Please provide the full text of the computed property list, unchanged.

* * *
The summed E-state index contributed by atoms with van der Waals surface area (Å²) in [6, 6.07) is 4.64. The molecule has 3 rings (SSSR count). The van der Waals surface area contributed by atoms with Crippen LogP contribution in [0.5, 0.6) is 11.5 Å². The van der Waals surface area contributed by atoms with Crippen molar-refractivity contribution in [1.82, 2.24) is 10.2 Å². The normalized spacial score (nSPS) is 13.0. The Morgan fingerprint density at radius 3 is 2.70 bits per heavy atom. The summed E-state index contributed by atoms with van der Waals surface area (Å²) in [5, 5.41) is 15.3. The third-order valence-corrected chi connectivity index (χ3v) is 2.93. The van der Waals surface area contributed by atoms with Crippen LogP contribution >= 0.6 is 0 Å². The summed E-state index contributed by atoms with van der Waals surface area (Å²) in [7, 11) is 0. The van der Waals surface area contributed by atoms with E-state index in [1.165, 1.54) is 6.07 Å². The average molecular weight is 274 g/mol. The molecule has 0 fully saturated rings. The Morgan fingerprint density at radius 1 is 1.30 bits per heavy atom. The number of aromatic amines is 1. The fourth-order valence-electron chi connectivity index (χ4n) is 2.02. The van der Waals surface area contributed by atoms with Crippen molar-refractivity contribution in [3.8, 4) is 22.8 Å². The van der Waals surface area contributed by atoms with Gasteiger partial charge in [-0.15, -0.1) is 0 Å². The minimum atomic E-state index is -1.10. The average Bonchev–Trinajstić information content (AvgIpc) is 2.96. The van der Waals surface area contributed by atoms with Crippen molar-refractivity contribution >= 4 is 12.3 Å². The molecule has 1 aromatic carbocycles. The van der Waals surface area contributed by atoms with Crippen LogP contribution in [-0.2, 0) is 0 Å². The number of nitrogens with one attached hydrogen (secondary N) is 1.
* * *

The summed E-state index contributed by atoms with van der Waals surface area (Å²) in [6, 6.07) is 4.64. The molecule has 3 rings (SSSR count). The van der Waals surface area contributed by atoms with Crippen LogP contribution in [0.5, 0.6) is 11.5 Å². The van der Waals surface area contributed by atoms with Crippen molar-refractivity contribution in [1.82, 2.24) is 10.2 Å². The normalized spacial score (nSPS) is 13.0. The Morgan fingerprint density at radius 3 is 2.70 bits per heavy atom. The summed E-state index contributed by atoms with van der Waals surface area (Å²) in [5, 5.41) is 15.3. The third-order valence-corrected chi connectivity index (χ3v) is 2.93. The van der Waals surface area contributed by atoms with Crippen LogP contribution >= 0.6 is 0 Å². The summed E-state index contributed by atoms with van der Waals surface area (Å²) in [7, 11) is 0. The van der Waals surface area contributed by atoms with E-state index in [1.165, 1.54) is 6.07 Å². The average molecular weight is 274 g/mol. The molecule has 0 fully saturated rings. The Morgan fingerprint density at radius 1 is 1.30 bits per heavy atom. The number of aromatic amines is 1. The fourth-order valence-electron chi connectivity index (χ4n) is 2.02. The van der Waals surface area contributed by atoms with Crippen molar-refractivity contribution in [3.8, 4) is 22.8 Å². The van der Waals surface area contributed by atoms with Gasteiger partial charge in [-0.15, -0.1) is 0 Å². The minimum atomic E-state index is -1.10. The average Bonchev–Trinajstić information content (AvgIpc) is 2.96. The van der Waals surface area contributed by atoms with Crippen molar-refractivity contribution >= 4 is 12.3 Å². The molecule has 1 aromatic carbocycles. The van der Waals surface area contributed by atoms with Crippen LogP contribution in [-0.2, 0) is 0 Å². The number of nitrogens with one attached hydrogen (secondary N) is 1.